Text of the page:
Ian has also been in­stru­men­tal in shap­ing the gar­den. Over the past 30 years, he has in­tro­duced the ter­raced lev­els that fea­ture so strongly today. “The ter­rac­ing works in well with the hill­top lo­ca­tion,” he ex­plains. “It’s been very much a work in progress.”

He and Chris­tine have learnt a lot about plants and what thrives in the lo­cal cli­mate. “Many of our plants are de­cid­u­ous and tra­di­tional, so we need a lot of top­soil and mulch,” says Ian. “It can be a bat­tle if it’s not a na­tive gar­den, but that’s what you do with your life – you try to cre­ate some­thing of beauty.”

De­spite their ef­forts, the gar­den has had its chal­lenges. “The soil in this part of Mel­bourne is not the best; it’s clay, and that can be a prob­lem for some plants, al­though it’s ac­tu­ally good for roses,” says Chris­tine. “Pe­ri­ods of drought have also been ter­ri­ble but, thank­fully, many of the roses sur­vived. The gar­den did come back to life and I think it’s ac­tu­ally bet­ter than ever now.”

In­deed, it’s a thriv­ing col­lage of roses, aro­matic laven­der, bellflower, hy­drangeas and mock orange, as well as tow­er­ing maple and oak trees. Lush wis­te­ria drips off the house and from per­go­las fram­ing peb­bled paths. Ex­panses of lawn are bor­dered by im­mac­u­lately pruned box hedges, cre­at­ing the sense of sep­a­rate out­door rooms. Sil­vered tim­ber bench seats po­si­tioned un­der shady canopies of­fer quiet spots for con­tem­pla­tion and the en­joy­ment of lo­cal birdlife and, of course, the in­cred­i­ble blooms.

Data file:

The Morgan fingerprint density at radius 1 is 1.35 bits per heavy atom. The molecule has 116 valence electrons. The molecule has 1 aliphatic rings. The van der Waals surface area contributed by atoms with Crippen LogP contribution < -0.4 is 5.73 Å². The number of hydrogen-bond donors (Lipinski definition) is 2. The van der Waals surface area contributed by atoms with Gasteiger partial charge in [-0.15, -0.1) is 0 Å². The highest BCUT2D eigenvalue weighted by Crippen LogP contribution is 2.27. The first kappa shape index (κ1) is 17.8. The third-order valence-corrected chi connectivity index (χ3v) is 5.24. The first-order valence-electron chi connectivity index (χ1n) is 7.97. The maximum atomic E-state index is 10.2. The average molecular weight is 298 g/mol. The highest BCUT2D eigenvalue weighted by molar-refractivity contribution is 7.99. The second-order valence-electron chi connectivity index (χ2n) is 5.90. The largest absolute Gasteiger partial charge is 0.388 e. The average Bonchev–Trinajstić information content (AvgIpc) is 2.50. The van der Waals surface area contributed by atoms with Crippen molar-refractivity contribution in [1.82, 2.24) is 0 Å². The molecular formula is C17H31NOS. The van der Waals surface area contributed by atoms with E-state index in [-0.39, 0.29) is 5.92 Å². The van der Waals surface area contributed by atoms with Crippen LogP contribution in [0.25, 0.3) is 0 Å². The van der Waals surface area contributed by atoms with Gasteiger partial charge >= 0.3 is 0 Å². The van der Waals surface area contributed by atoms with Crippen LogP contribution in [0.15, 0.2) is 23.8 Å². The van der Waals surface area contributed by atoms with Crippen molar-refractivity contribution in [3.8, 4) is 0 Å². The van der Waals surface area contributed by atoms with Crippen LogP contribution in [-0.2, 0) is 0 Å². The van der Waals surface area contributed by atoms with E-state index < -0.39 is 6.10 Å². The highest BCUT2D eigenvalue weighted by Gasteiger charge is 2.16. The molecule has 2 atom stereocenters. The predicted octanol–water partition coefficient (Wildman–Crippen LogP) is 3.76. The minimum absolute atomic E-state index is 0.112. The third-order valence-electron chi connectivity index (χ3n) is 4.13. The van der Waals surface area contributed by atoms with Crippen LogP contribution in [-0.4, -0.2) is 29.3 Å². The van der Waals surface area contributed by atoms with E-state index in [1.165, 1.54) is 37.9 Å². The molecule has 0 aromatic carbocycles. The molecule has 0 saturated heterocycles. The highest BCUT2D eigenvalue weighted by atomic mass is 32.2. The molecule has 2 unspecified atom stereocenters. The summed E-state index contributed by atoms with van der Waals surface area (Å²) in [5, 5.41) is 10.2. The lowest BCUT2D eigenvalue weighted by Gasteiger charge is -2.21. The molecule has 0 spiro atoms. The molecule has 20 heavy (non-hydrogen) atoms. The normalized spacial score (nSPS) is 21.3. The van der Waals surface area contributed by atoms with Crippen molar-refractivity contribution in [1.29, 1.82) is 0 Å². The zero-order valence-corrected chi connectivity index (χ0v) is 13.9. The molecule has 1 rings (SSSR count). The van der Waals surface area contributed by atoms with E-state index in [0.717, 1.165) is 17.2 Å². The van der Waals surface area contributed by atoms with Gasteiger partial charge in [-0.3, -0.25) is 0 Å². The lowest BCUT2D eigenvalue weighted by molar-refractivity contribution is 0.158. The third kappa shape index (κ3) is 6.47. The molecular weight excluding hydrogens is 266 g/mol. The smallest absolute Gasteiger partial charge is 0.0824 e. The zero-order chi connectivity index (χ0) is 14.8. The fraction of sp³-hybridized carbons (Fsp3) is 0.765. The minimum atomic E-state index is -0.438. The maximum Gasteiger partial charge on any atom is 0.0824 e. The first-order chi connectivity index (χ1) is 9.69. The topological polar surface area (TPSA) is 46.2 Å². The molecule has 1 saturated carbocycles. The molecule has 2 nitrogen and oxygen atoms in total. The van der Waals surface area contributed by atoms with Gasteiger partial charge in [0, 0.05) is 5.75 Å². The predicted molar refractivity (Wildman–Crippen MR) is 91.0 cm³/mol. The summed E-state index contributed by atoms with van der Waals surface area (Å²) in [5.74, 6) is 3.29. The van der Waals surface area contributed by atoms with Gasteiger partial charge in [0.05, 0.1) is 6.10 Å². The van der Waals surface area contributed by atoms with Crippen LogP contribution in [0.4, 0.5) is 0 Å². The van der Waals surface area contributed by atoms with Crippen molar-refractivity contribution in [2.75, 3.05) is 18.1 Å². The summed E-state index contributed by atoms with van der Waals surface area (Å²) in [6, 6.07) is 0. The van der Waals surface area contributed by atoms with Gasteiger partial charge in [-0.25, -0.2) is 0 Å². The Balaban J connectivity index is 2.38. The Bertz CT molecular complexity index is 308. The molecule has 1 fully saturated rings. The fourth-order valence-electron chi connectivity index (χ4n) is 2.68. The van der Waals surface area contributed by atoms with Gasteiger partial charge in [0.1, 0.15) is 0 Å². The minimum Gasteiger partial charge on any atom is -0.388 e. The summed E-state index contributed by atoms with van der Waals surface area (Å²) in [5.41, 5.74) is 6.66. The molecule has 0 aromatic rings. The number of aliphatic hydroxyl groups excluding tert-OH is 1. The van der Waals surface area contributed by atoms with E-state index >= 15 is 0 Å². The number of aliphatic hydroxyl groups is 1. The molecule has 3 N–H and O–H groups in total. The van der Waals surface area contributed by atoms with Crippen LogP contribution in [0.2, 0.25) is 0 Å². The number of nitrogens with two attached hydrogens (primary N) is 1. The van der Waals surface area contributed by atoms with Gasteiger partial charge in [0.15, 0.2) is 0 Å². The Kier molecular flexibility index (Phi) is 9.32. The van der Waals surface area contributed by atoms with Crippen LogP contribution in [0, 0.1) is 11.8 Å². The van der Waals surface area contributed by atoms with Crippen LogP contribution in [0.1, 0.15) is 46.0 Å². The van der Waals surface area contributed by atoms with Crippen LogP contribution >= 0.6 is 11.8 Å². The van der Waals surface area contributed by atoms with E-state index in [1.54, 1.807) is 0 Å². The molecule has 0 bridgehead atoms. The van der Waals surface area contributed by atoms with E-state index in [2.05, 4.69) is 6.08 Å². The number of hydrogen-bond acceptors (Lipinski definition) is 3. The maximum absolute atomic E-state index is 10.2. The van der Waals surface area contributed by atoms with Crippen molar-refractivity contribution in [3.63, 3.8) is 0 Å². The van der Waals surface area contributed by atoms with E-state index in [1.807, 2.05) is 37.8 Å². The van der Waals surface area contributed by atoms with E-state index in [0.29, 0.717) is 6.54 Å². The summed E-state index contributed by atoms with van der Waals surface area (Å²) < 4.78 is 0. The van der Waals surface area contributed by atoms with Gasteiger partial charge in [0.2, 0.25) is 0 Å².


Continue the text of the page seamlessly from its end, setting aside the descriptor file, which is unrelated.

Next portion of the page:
Over the years, the prop­erty has been the per­fect venue for big fam­ily func­tions. “We’ve held two wed­dings in this gar­den, which were both beau­ti­ful,” says Chris­tine.

Now grand­par­ents, she and Ian are mov­ing to France to be closer to fam­ily, though Kin­loch will al­ways be in their hearts. “The gar­den in­volved a lot of love and hard work, but has given us so much plea­sure,” says Chris­tine, re­flect­ing on the mem­o­ries. “In that sense, we will be tak­ing it with us.”

ABOVE LEFT A cot­tage gar­den bed on the north side of the prop­erty, com­posed of French laven­der, Nepeta, fox­gloves, pen­ste­mon and ‘Eglan­tyne’ roses, with de­cid­u­ous Vir­ginia creeper grow­ing along the brick wall.

ABOVE RIGHT Brick pav­ing de­lin­eates this out­door din­ing space on the eastern side of the house. At left, ‘New Dawn’ and ‘Nancy Hay­ward’ roses climb. For sim­i­lar chairs, try Dun­lin. Table­cloth, Bon­nie and Neil.

OP­PO­SITE A thick canopy of wis­te­ria above this tim­ber bench cre­ates a pri­vate bower.

“It’s so lovely when the wis­te­ria is flow­er­ing, and it smells delicious,” says Chris­tine. Lemon-tinged ‘La­mar­que’ roses, an old-fash­ioned climb­ing va­ri­ety, bloom re­peat­edly through­out the sea­son. For Where to Buy, see page 221.

‘Pe­ri­ods of drought have been ter­ri­ble, but the gar­den did come back to life and it’s bet­ter than ever.’ Chris­tine

Wide steps to the terrace add a sense of grandeur to the manor-style home. Own­ers Chris­tine and Ian cre­ated the gar­den from noth­ing. Chris­tine’s roses in­clude fra­grant ‘Pene­lope’ over the per­gola and pot­ted David Austins by the steps. “At one time, we must have had 200 va­ri­eties,” she says. Benches, Schots Home Em­po­rium.